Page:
Mayfield Independent City School District was established on July 1, 1908 with the selection and meeting of its first Board Members, organized by Mr. W.J. Webb.[8]

Mayfield High School has statistically been the best in Western Kentucky in terms of test scores for the past three years.

Mayfield High School- mascot "Cardinals"
Graves County High School- mascot "Eagles"

Mid-Continent University, formerly Mid-Continent Baptist Bible College, is also located just north of Mayfield off U.S. Route 45.

Board of Zoning controversy

August 24, 2010 the Board of Zoning reversed the decision to allow a group of refugees to establish a place of worship in a local building. Dick Conner, who owns a flower shop adjacent to the proposed mosque, complained to the media that, "If the neighbor was a Baptist church it might be different". The five member board of zoning adjustment, chaired by Austin Copeland, voted 4-0 with one board member absent. The board cited violations State Zoning Statute 100 in denying the permit.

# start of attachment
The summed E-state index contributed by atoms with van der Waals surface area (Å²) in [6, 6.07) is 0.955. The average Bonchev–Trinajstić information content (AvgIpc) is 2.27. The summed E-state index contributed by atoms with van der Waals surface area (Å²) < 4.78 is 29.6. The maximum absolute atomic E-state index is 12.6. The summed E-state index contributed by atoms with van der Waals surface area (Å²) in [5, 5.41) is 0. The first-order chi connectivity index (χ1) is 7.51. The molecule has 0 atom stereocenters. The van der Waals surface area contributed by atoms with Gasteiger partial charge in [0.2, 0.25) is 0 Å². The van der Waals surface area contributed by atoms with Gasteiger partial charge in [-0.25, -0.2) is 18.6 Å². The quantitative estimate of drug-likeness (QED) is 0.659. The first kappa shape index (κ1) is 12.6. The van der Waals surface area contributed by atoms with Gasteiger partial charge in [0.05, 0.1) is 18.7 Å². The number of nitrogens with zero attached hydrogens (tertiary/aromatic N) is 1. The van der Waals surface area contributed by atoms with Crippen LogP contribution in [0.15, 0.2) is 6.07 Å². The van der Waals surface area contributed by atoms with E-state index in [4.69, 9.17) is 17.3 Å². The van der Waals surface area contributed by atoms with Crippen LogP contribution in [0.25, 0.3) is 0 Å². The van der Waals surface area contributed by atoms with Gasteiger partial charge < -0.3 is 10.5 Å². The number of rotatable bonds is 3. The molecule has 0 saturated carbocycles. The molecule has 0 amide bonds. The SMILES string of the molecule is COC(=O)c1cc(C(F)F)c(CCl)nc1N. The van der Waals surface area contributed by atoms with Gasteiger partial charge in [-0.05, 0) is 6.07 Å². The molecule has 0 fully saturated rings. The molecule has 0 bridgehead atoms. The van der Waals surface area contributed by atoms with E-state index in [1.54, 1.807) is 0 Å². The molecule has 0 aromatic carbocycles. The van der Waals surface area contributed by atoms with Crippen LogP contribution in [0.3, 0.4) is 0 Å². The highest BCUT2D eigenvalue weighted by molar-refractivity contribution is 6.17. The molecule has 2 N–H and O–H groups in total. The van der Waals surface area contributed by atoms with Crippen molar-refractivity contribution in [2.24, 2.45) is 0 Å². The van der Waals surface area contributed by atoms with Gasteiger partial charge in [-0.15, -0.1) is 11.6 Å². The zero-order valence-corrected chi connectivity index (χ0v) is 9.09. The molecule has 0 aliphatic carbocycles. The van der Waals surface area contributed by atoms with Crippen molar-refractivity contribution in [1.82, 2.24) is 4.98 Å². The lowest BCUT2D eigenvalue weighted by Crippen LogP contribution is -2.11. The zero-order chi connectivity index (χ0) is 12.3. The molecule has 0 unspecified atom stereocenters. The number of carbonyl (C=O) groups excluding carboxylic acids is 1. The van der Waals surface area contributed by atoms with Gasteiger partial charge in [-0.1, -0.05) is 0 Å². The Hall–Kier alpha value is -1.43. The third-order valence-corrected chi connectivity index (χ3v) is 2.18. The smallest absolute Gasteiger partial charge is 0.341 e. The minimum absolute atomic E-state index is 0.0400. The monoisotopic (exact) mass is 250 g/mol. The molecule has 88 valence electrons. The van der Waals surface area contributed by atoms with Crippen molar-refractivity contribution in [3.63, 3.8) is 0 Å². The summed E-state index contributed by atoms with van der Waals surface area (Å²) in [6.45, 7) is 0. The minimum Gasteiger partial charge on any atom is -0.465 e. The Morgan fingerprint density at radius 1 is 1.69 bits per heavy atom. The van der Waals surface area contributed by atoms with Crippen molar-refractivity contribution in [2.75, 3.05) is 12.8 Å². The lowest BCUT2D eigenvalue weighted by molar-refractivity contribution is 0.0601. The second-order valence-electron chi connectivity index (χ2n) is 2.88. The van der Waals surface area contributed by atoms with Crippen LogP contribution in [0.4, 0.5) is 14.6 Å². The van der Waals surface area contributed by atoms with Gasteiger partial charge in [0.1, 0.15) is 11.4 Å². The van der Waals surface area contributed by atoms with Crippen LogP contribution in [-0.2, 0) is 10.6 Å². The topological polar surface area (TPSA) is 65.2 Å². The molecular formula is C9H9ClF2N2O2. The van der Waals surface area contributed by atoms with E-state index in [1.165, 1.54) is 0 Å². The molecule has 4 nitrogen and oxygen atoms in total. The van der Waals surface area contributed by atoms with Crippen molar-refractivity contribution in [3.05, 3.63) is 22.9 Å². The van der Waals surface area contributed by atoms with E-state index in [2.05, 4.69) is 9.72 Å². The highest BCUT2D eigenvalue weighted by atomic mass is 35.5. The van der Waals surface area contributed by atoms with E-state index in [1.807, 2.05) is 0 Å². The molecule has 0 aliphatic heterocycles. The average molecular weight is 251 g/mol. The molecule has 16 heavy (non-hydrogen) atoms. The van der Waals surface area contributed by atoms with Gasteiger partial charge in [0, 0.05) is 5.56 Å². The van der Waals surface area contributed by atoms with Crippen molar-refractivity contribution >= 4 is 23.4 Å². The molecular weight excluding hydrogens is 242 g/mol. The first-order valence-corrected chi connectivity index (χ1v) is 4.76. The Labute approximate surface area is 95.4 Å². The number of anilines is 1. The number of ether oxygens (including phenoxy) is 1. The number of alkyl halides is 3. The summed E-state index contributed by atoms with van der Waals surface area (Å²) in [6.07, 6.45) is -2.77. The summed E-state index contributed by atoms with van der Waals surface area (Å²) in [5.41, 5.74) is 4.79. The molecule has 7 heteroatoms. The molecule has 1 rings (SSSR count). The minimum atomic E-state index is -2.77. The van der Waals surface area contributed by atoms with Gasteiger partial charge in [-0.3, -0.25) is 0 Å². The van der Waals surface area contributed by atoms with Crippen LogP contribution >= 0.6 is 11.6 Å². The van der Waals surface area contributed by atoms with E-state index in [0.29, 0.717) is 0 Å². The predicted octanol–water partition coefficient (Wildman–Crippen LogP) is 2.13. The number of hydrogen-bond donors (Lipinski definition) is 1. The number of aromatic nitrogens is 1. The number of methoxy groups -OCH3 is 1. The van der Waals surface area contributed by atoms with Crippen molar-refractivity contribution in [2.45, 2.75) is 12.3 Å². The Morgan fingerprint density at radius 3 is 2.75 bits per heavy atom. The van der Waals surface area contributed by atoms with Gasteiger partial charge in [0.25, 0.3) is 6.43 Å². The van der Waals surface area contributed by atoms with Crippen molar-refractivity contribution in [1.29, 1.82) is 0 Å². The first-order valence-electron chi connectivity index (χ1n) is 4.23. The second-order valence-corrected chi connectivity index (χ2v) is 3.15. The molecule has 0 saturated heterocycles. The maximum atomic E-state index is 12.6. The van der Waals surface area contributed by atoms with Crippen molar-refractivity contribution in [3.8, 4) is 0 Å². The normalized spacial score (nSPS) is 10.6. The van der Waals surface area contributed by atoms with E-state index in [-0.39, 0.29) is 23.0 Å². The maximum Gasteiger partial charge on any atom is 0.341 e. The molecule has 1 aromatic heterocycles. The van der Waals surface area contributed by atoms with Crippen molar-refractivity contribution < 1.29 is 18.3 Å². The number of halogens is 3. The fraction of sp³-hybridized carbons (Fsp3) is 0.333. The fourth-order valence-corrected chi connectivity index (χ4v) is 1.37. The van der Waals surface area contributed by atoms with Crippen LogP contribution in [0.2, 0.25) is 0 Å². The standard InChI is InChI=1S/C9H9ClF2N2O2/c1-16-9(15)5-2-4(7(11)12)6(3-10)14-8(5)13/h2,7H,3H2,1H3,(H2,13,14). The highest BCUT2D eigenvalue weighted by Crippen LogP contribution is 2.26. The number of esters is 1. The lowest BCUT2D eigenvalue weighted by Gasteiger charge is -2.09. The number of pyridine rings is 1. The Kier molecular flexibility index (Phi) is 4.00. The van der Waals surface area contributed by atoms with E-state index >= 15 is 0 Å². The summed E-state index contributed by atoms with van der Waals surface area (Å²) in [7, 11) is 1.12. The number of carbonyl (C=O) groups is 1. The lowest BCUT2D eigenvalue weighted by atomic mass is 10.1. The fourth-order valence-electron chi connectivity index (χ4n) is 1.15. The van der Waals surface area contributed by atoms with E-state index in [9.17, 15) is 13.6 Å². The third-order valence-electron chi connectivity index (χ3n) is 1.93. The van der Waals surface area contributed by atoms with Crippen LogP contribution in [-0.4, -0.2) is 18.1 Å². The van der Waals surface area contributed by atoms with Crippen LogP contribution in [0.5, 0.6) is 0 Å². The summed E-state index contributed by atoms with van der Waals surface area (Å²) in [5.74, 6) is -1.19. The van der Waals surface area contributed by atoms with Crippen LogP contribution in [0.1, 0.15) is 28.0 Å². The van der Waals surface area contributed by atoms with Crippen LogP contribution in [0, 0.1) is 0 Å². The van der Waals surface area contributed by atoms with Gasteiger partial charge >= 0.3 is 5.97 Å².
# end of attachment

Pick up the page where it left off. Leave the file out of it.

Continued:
Later on the same day, one of the Somali refugees was accused and charged with attempting to kidnap a teenage girl. The events surrounding the alleged incident have met with sharp criticism, with local news agencies ignoring it as an attempt to belittle the character of the Muslims, and thus reinforce the ruling of the zoning board.[9]

Despite this there is a Somali Community Center and a Muslim Prayer Center in the location previously afformentioned.

Notable residents


  • Craig, Berry F. (Autumn 2001). "The Jackson Purchase Considers Secession: The 1861 Mayfield Convention". The Register of the Kentucky Historical Society 99 (4): pp. 339–361. 

External links